I’d like to see the individual capable of resisting this teeny tiny parrot’s huge charm! The Pacific parrotlet is truly pocket-sized (smaller than a budgie, in fact), but make no mistake. These guys have huge personalities and make a great addition to your family if you’re looking for some life in the home. But don’t forget: all parrots require specific care and lots of attention.
Let’s go into Pacific parrotlet care and how to keep one happy and healthy in your home.
|Name(s) (common, scientific)||Pacific parrotlet, celestial parrotlet, Forpus coelestis|
|Natural habitat||Western Ecuador and Perú|
|Adult size||25-30 grams, up to 14cm/5.5″|
|Noise level||Low (for a parrot)|
Pacific parrotlet origin & natural habitat
The Pacific parrotlet is a neotropical parrot, which means it’s naturally found in South America. Specifically, this species’ natural range extends from northwestern Perú to western Ecuador. These areas border the Pacific coast, hence their common name! A flock has also been spotted as far north as Colombia (Brinkhuisen & Semola, 2014).
Pacific parrotlets aren’t too specific about their preferred habitat. Flocks of up to 50 birds inhabit both drier and more humid forested regions. Although some of these areas have been affected by deforestation, this hasn’t affected the populations too much. Pacific parrotlets are still listed as Least Concern by the IUCN.
Did you know? To the untrained eye, it can be pretty difficult to tell the different parrotlet species apart. Pacific parrotlets are the most common in aviculture, though, and they’ve been more extensively selectively bred into different colors.
Pacific parrotlet diet
It’s a bit difficult to find adequate information on wild parrotlet diet. Sources report their diet is seed-based, possibly with a preference for spiny amaranth, although I couldn’t find what else. They’re also noted to consume berries, fruits (notably cactus and tamarind) and possibly the occasional insect.
Pacific parrotlets can be seen foraging both in the trees and on the ground. They may also visit clay licks.
As with all pets (and humans), the key to healthy parrotlet diet is variety. The classic parrot seed mix isn’t gonna cut it, especially if it’s high in sunflower seeds. Nor will only parrot pellets.
A proper diet is crucial when it comes to keeping your parrotlet happy and healthy. Low-quality foods increase the risk of obesity and malnutrition, so go for lots of fresh and nutritious options! You could try a mix of the following for example:
- A high quality small parrot pellet
- A high quality small parrot seed mix
- Fresh vegetables and leafy greens daily
- Sprouted seeds
- Fruit (once in a while, due to the sugar content)
- Treats (for training, for example): millet, sunflower seeds, pieces of nut.
Other things you can feed occasionally include some boiled egg, foraged pesticide-free weeds like dandelion leaf, parrot-safe branches with fresh shoots or flowers. And don’t forget to not just throw some food into a bowl for your parrotlet to gobble up: offering part of its daily food in a foraging setting helps keep your bird’s keen brain stimulated.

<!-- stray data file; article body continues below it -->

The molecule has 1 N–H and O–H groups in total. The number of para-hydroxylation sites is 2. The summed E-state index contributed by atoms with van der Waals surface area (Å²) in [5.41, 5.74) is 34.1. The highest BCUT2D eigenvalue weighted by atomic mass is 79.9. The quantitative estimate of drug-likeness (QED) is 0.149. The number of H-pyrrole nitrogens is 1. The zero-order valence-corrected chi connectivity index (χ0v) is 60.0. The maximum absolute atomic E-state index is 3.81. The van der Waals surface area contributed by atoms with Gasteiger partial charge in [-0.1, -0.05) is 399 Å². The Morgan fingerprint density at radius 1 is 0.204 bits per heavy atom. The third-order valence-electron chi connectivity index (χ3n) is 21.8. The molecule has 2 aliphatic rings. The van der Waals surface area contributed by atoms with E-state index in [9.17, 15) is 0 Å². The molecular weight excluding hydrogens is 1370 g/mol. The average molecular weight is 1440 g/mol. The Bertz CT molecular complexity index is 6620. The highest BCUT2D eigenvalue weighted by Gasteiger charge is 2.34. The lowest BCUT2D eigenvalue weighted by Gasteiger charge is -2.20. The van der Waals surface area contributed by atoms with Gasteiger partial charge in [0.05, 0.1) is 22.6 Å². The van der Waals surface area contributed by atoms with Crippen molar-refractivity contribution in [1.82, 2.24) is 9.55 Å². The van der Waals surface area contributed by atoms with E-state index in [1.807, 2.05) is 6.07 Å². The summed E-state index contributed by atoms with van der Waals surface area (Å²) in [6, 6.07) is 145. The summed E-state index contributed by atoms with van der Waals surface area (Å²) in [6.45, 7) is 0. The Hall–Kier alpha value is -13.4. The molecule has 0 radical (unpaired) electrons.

Remember to always leave fresh water available, preferably from multiple sources.
Pacific parrotlet temperament
This is definitely a section you don’t want to skip when researching Pacific parrotlets. Although these guys are truly tiny, they are very feisty. In terms of personality, they can easily be compared with their larger Amazon parrot cousins.
Parrotlets, especially when kept alone, can be quite affectionate towards their owners. They’re also very intelligent and receptive to learning tricks. You do need to keep up with their training, as they can become bitey when untamed (and those tiny beaks are surprisingly powerful).
Pacific parrotlets are not known for being the best cage mates. They can be territorial and even downright aggressive, picking fights with birds and other creatures much larger than them. They’re not a great choice for a mixed aviary: if you’d like to get some company for your parrotlet, it’s often best to just find it a mate.
Did you know? Pacific parrotlets are sexually dimorphic. This means that it’s usually possible to visually sex them, making it easier to find pairs. Male specimens feature blue shadow behind the eyes, on part of the back and on the wing tips.
Pacific parrotlet housing
A Pacific parrotlet might be a tiny creature, but it’s a true pocket rocket, so don’t think you can get away with providing only a small cage. They need space! The minimum mentioned by many sources is 18″ x 18″ (45 x 45 cm), but this is really only acceptable if your bird will be spending almost all day outside. Something at least 30″ x 18″ (about 80 x 45 cm) seems like a much better place to start. Height is less important.